The invention also provides the advantage of a method which is also suitable for other metal abutments, preferably in titanium, where the casting from the prepared coping is joined to the metal abutment by for example laser welding. Since titanium is a biocompatible material compared to gold this is a preferable solution as well as for patients allergic to gold. CoCr is also a metal that can be used according to the principles of titanium.

The method can be incorporated and used with all major existing implant systems. The plastic coping and the abutment can also be used together with CAD/CAM techniques and relative methods, where it provides faster preparation. Furthermore, it is within the scope of the present invention for the copings of the invention to be used in a method comprising scanning or other type of shape transfer on to a CAD/CAM system. The coping may then be further processed to create a dental restoration. The shape transfer in this aspect of the present invention is not dependent upon, inter alia, the base material used, e.g. titanium, gold, ceramic, ceramic composites, plastic resin, Co/Cr etc. In addition, the shape transfer is further not dependant upon whether or not the coping is mounted on an abutment or any metal or plastic base or alternatively whether it is made to fit directly onto an implant.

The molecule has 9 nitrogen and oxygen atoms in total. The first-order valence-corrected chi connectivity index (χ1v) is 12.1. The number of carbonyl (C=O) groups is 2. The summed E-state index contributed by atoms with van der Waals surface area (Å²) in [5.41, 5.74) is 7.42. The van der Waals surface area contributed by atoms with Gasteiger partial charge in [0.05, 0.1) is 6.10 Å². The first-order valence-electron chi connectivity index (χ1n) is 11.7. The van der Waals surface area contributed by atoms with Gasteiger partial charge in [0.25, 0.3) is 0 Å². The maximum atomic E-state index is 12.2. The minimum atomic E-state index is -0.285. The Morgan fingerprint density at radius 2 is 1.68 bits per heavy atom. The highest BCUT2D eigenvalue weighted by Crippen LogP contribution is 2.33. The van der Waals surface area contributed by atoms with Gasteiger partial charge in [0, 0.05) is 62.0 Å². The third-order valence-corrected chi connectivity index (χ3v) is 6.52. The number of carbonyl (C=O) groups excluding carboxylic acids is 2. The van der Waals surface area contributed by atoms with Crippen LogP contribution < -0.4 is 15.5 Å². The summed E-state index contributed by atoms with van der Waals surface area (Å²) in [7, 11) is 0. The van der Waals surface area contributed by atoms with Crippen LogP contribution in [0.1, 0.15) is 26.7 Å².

The method can provide a business solution where the technique is provided to several manufacturers by adjusting the abutment interface to the specific implant system and is especially effective on implant level since it will exclude the expensive abutment but still the solution can be adapted to abutment level.

In a further aspect of the invention we provide a method of preparing a dental prosthesis which comprises the use of a glue to join a cast made of a precious or non-precious metal to a base.

In this aspect of the invention the method may comprise gluing to a metal base, e.g. an metal portion of an abutment connection, or, alternatively, a plastics base.

The invention will now be described by way of example only and with reference to the accompanying drawings, in which

FIG. 1 illustrates an implant with abutment and the restored crown in bone;

FIG. 2 illustrates an abutment and plastic coping designs with retentive feature;

FIGS. 3-4 illustrate plastic coping designs including different transgingival height, angulation emergence profile;

FIG. 5 illustrates the transgingival cross-sections of plastic coping

FIGS. 6-7 illustrate restorative procedures with precious metal abutment;

FIGS. 8-9 illustrate restorative procedures with non-precious metal abutment including joining;

FIG. 10 is a cross sectional view of plastics coping;

FIG. 11 is a plan view of a plastics coping;

FIG. 12 is a perspective representation of a titanium abutment connection; and

FIG. 13 is a perspective representation of a gold abutment connection.